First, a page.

DILI can be classified into three distinct patterns: hepatocellular, cholestatic, or mixed type. The specific pathological pattern observed in a DILI case is determined by calculating the R ratio, which is derived from the ratio of ALT value to the UNL, divided by the ratio of ALP value to the UNL14. A R ratio greater than 5 indicates a hepatocellular pattern, while a ratio below 2 suggests a cholestatic pattern, and values between 2 and 5 are indicative of a mixed pattern. Alternatively, an ALT value equal to or greater than 2 times the ULN with a normal range of ALP level is suggestive of a hepatocellular pattern, whereas an ALP value equal to or greater than 2 times the ULN with a normal range of ALT level points towards a cholestatic pattern15.
Although the prescription of antipsychotic drugs or antidepressants is generally considered safe16, the worldwide increase in the use of psychotropic drugs, along with long-term use, polypharmacy, and the presence of common comorbidities such as metabolic disorders, has led to an increased incidence of psychotropics-induced drug-induced liver injury (DILI) in psychiatric patients17. According to a systematic review, approximately 1.3% of patients taking antipsychotic medications exhibited clinically significant abnormal liver function tests (3-fold> UNL for ALT, AST and GGT, and 2-fold>ALP level)18. The current case patient had been receiving medication for her mixed connective tissues disease and major depressive disorder for over 5 years, with no abnormalities observed in her liver function tests. There is no information of the extent how the hepatotoxicity can raise by three drugs taken by the patient either in Korea or worldwide. However, there have been case reports associated with the those drugs: fulminant hepatic failure with quetiapine19, and liver injury with escitalopram and alprazolam20,21, respectively. These reports highlight the potential risk of hepatotoxicity related to these medications regardless the general belief of safety of antipsychotic drugs.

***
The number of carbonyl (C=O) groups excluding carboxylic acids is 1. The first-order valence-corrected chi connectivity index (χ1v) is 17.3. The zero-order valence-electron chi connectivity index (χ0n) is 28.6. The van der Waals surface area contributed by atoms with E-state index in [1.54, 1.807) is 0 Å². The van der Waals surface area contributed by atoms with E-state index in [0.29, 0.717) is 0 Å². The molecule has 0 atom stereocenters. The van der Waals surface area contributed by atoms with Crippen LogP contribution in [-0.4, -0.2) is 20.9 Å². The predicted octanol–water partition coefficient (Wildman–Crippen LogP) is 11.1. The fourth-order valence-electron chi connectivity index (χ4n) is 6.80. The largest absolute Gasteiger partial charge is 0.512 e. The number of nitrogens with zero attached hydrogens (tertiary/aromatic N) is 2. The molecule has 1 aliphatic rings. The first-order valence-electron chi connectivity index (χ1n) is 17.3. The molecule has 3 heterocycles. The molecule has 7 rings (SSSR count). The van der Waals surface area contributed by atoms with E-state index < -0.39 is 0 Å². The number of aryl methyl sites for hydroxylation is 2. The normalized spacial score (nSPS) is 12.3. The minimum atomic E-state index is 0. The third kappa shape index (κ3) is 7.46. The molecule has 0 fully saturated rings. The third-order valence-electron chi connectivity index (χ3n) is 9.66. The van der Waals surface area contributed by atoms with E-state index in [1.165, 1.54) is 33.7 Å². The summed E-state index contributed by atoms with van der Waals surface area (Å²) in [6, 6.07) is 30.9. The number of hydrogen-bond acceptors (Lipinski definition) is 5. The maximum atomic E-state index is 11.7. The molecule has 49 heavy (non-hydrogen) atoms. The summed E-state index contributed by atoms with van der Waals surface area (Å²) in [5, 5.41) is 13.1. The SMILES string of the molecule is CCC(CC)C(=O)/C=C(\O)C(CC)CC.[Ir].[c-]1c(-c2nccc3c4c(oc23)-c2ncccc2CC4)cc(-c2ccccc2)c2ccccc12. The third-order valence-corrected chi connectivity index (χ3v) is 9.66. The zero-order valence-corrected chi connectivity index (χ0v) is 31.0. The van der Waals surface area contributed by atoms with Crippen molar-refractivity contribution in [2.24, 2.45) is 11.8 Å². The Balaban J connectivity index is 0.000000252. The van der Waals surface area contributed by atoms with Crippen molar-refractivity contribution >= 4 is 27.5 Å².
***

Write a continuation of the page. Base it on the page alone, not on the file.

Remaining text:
Early detection and prompt withdrawal of suspected drugs are essential principles in the management of DILI3. In the present case, the DILI was identified at an early stage due to the unusual manifestations reported by the patient and the author’s suspicion, facilitated by the availability of laboratory testing in the medical environment. It is worth mentioning that there is sometimes an excessive focus on the risk of herbal drug-associated DILI, which can lead to a distorted reputation for herbal medicine in Korea22. Furthermore, the author cautiously hypothesizes the possibility of pre-existing DILI or the development of DILI caused by chemical drugs during the treatment with herbal drugs. While it is unfortunate that not all Korean medicine (KM) clinicians have access to laboratory facilities for timely diagnosis, it is crucial for KM clinicians to remain aware of the potential occurrence of DILI caused by conventional drugs. By being mindful of this possibility, KM clinicians can take appropriate precautions and closely monitor patients for any signs of hepatotoxicity.
In summary, this case report highlights the importance of raising awareness among doctors in the KM field regarding conventional drug-induced hepatotoxicity. Through the example of DILI induced by antipsychotic drugs having the increase in the clinical use, it emphasizes the need for doctors in the KM field to be vigilant and informed about the potential risks associated with antipsychotic medications.